While some may only consider automobiles a mode of transportation, others consider them a work of art.
While some may only consider automobiles a mode of transportation, others consider them a work of art. For the last month, the Portland Art Museum has been showcasing two car-related exhibitions in what they call “The Allure of the Automobile” and “AutoMagic.”
The machines are displayed not as functioning pieces of metal, but intricate artwork that can also get you from point A to point B. Both exhibits remove the automobile from its “natural habitat.”
The first exhibition, “The Allure of the Automobile,” is currently showing until Sept. 11. Car geeks, artists and families all gather in the same space in order to admire 16 priceless cars. These distinct and truly awe-inspiring pieces were all produced between 1930 and the mid-1960s.
The High Museum of Art in Atlanta, Ga. organized the exhibit with guest curator Ken Gross. The exhibit is described as a display that “traces the evolution of the coach built motor car.”
“The Allure of the Automobile” takes the car off the road and into the art gallery. Here, objects that are normally considered everyday are elevated to the level of creative masterpieces. Some may not consider these works “masterpieces,” but they are unarguably products of intense effort and craftsmanship. Their glittering façade is only one layer of these amazing luxury vehicles—some of the pieces are able to reach speeds of over 100 mph.
All of the works are a showcase of post-WWII engineering on the part of automobile manufacturers all over the world. A major theme of the display is the differences between American and foreign cars. Due to industrial competition between countries, most specifically America and fascist Italy and Germany, the style and function of the works are very different.
On display is a small snapshot of automobile history. As viewers walk through the exhibit, one can see how our society views money, power and, of course, beauty. All of the vehicles displayed are luxury and racing vehicles, but as one compares the almost rocket-like design of the 1959 Corvette Sting Ray to the classic look of a 1939 Talbot-Lago, the historical changes in aesthetics are clear.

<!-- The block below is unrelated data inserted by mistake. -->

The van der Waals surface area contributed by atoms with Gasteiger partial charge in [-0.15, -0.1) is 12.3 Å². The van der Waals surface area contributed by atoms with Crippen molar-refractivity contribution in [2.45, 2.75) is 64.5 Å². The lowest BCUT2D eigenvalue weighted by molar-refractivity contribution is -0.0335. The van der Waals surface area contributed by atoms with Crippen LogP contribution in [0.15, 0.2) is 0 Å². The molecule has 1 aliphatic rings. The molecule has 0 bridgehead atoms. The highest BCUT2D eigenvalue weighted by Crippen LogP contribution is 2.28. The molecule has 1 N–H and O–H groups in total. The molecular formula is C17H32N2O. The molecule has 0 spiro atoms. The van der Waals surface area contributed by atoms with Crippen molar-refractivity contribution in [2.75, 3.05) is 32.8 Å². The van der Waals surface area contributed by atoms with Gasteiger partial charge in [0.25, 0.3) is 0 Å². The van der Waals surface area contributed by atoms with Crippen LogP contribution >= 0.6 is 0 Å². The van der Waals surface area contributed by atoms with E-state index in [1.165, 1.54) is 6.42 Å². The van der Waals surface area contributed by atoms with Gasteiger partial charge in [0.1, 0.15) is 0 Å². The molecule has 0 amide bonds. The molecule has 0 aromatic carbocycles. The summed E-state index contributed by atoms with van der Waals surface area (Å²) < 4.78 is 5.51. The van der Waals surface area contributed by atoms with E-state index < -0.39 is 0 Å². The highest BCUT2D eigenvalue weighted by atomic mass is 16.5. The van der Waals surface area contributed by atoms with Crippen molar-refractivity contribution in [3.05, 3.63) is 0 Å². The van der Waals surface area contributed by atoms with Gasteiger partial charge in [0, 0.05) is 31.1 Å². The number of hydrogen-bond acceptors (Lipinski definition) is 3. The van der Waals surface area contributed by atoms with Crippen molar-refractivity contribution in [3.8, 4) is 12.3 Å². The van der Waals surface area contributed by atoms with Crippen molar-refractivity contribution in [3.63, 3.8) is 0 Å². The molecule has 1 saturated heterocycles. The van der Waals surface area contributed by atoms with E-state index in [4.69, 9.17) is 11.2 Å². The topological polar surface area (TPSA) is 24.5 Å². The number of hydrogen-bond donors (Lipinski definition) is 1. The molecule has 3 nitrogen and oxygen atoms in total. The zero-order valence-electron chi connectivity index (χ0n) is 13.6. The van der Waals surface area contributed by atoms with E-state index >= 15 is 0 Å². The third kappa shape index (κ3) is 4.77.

The craftsmanship and time that went into these vehicles is evident. While many are restored versions of their former selves, most of the pieces are limited edition or custom crafted. One car, the 1957 Jaguar XK-SS Roadster, was formerly owned by movie star Steve McQueen.
The second automobile exhibition currently on display at the PAM is “AutoMagic,” a collection of photographs by Ray K. Metzker, that will be on display in the museum until July 31.
The collection consists entirely of gelatin silver prints, which creates a stark contrast within the photos. As the museum description states, “Metzker treats the automobile as an aesthetic object and a catalyst of social change.”
The subjects—cars, pedestrians, cities and the interactions between these subjects—show more of the human side of the automobile industry, as well as the consumer aspect of the subject. According to the exhibit description, the collection “places the vehicle within a broader social context by exploring the many nuances of auto-influenced urban behavior.” Here, the focus is less on the intricacies of the cars themselves and more on how they shape our lives.
Architecture is also an important theme within Metzker’s work, as the automobile itself has shaped the future of our cities. Without the car, there would be no parking structures, drive-thrus or roads, and Metzker’s work makes this inseparable connection clear.
This collection of over 50 stark and brooding photographs shows the sleekness and artistic merit of the automobile while simultaneously keeping it within the confines of an urban context. The settings of the photographs range from Chicago to Spain to Philadelphia to Munich. All the scenes instill the viewer with one thought—Americans love cars.
From art lovers to car enthusiasts alike, “The Allure of the Automobile” and “AutoMagic” allow for a wonderful look with one of our nation’s biggest obsessions.
The cost of entry into the museum is 12 dollars for students, plus an additional two dollars for a special exhibition ticket to see “The Allure.” The museum is open from 10 a.m. to 5 p.m., with extended hours of 10 a.m. to 8 p.m. on Friday and Saturday. ?